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trunk open, all its contents tumbled. Above the smell of scent was a sweetish pothouse reek of spilled rum.

William Winter was shocked by this disorder. He did not choose to let his eyes reckon it all, but observed instead the view from the window, which looked east, towards spurs of land as yet uncleared shutting out a view of the harbour's length. He could see, down in the bay, one or two craft moving slowly upon the light morning breeze, and a dark fin travelling fast like a tiny sail blown by some ill wind of its own. He did not look at the unmade bed nor the stockings cast upon chairs; he preserved a certain gallantry in his downfall, a corner of civility where he retired when he wished to reassure himself that he was still a gentleman. Miss Milly, too, did not gape about her, but told him sharply to look and find if the madam was still in the garden. He saw the movement of a yellow dress and reported it. Miss Milly, satisfied, proceeded to a cupboard where she bade him attend her, stripping on her way a sheet from the bed.

The cupboard held unnumbered dresses; and among the dresses, hidden below their skirts, wrapped sometimes in a petticoat or a shift, were bottles, all shapes, all sizes.

“Hold this,” said Miss Milly, gripping the four corners of the sheet so that it might take a load; and she picked up the bottles quietly, one by one, talking with affability:

“I have to do this while she's out of the way. Not under madam's nose, dear no! That wouldn't do. ‘How do they come there? What d'you mean, storing

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rubbish among my things?’ That sort never admits it. Well! Only ten this week—that's having something to occupy her. Mostly there's a couple of dozen. I'm sure I wouldn't have asked you, only I thought there'd be a heavy lot.”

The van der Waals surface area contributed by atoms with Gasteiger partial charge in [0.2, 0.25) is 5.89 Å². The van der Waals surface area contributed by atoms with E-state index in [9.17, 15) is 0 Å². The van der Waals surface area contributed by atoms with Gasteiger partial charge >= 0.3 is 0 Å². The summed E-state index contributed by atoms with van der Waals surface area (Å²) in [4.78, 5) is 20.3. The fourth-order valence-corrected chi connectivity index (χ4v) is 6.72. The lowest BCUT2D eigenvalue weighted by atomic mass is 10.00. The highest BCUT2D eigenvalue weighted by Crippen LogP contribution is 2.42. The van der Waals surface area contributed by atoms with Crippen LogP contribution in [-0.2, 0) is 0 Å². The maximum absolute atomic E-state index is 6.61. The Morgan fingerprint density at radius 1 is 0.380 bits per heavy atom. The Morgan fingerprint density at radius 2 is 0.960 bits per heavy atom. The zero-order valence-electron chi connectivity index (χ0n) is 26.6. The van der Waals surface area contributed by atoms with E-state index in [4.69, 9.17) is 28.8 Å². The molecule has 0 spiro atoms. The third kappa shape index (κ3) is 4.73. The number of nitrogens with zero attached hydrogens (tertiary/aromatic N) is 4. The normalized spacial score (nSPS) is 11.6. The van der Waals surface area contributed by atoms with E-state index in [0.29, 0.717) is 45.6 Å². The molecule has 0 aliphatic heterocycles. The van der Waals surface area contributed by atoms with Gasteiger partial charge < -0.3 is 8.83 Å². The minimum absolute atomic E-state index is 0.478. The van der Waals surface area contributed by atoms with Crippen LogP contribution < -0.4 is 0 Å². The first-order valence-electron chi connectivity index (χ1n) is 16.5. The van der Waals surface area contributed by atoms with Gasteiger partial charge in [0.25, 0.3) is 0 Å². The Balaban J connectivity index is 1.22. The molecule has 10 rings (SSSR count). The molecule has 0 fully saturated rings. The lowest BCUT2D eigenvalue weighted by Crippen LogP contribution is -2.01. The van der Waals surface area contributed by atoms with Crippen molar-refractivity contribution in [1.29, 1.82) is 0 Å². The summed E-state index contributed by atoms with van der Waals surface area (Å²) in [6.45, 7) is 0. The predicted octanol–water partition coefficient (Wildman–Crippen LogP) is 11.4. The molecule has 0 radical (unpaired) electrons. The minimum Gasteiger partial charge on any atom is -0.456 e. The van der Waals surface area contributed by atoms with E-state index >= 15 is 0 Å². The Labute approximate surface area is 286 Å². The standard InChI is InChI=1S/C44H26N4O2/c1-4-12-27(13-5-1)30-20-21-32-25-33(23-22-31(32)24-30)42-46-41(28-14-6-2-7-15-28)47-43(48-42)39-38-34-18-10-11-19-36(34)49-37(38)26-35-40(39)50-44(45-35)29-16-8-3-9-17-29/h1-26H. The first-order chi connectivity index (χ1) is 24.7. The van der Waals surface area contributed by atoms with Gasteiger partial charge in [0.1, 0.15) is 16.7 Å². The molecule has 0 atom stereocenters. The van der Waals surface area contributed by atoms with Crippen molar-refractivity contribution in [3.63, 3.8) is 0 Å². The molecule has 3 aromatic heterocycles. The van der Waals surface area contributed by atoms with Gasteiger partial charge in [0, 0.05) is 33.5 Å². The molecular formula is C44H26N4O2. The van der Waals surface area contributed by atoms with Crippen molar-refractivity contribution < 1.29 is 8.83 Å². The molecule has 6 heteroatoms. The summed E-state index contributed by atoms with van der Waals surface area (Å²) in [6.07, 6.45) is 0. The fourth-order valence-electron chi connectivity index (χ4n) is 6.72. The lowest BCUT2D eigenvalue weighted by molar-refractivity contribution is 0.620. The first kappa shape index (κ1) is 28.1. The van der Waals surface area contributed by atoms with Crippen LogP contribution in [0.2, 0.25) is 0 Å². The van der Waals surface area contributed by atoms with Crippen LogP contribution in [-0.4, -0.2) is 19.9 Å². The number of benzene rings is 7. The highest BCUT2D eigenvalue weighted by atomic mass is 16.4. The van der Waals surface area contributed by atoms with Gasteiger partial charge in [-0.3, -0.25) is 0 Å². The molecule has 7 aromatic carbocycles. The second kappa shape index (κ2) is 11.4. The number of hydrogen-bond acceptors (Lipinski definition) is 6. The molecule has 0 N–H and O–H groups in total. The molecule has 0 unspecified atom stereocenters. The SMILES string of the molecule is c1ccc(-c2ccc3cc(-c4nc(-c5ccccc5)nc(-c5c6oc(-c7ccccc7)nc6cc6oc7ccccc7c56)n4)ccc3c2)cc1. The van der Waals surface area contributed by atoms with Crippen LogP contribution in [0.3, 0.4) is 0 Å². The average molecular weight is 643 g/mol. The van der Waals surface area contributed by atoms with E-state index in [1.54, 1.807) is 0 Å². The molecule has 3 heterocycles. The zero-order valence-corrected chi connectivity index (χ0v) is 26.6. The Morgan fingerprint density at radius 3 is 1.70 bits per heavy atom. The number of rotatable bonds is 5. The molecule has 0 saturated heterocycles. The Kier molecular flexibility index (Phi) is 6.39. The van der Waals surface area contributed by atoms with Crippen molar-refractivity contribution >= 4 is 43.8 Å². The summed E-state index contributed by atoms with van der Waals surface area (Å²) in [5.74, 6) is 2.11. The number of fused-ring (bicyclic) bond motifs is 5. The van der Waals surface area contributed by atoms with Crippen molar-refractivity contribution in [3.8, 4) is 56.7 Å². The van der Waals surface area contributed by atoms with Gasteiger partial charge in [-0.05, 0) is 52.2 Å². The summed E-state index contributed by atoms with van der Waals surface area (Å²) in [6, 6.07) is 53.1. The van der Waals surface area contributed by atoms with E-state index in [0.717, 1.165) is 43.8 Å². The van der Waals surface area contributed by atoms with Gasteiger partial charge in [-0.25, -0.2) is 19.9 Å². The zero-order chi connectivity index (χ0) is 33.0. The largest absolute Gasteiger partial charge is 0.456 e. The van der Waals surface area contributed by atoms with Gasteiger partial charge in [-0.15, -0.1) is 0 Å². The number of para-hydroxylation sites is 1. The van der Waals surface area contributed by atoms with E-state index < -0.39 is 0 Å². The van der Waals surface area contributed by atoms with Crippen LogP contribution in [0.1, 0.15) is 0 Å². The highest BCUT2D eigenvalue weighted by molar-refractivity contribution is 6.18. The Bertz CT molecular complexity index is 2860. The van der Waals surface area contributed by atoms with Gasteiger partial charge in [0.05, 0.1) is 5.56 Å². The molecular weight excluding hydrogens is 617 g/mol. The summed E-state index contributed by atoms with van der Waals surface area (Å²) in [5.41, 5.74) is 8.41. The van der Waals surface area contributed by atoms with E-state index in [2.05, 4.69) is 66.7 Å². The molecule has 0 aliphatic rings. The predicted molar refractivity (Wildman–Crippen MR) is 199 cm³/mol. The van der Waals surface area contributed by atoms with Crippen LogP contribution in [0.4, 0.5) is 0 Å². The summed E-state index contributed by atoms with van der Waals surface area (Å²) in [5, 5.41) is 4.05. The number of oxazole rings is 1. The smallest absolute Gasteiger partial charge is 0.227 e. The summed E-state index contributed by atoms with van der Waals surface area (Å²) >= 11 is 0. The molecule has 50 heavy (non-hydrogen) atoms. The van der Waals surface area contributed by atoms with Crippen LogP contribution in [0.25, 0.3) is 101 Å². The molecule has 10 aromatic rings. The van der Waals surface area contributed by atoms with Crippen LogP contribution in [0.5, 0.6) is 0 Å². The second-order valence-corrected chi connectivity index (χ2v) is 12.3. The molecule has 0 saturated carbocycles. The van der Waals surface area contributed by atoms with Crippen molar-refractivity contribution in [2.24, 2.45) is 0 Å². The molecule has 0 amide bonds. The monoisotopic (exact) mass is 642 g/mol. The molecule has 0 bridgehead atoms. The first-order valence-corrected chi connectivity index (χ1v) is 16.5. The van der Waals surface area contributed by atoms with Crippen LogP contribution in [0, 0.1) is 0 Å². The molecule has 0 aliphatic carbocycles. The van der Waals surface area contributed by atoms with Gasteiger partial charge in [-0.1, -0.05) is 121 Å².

“What am I to do with them?”

“Ketch the blackfellow is in the kitchen. He sells them to one of the men in the bay. There's an idea—what do you say? He's making the whole of one side of his house out of bottle bottoms. It's the only good use for bottles ever I heard of. For mortar, he shaves his dog. You need hair for good mortar. Why, one of the old governors, he used to shave the convicts all over; said animals was too valuable. That's how the barracks was built, against the direct command of God. ‘Ye shall not round the corners of your head, neither mar the corners of thy beard.’ Well, better be going. Madam's not dependable, what I call; may be on us any minute.”

They went down together, the gentleman manœuvring his burden awkwardly at the turn of the stairs, and along the passage which led kitchenwards. Passing through a baize door the two simultaneously heard a voice, unfamiliar in that place, speaking clear and high. Miss Milly checked with one hand the steps of William Winter following behind her.

“And why not?” the voice was asking. “This is my house, I will not have you argue with me. Which of you is the cook?”

A murmur answered. Miss Milly, tightening her

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mouth, came forward with no uncertain step, and marched in upon the situation. Lady Henrietta stood by the table, facing a pair of women, half-frightened, half-inclined to giggle, who eyed her with most eager curiosity. She held a kitchen knife by its point, rapping out upon the table a drummer's tune with the butt of it. As Miss Milly entered she turned.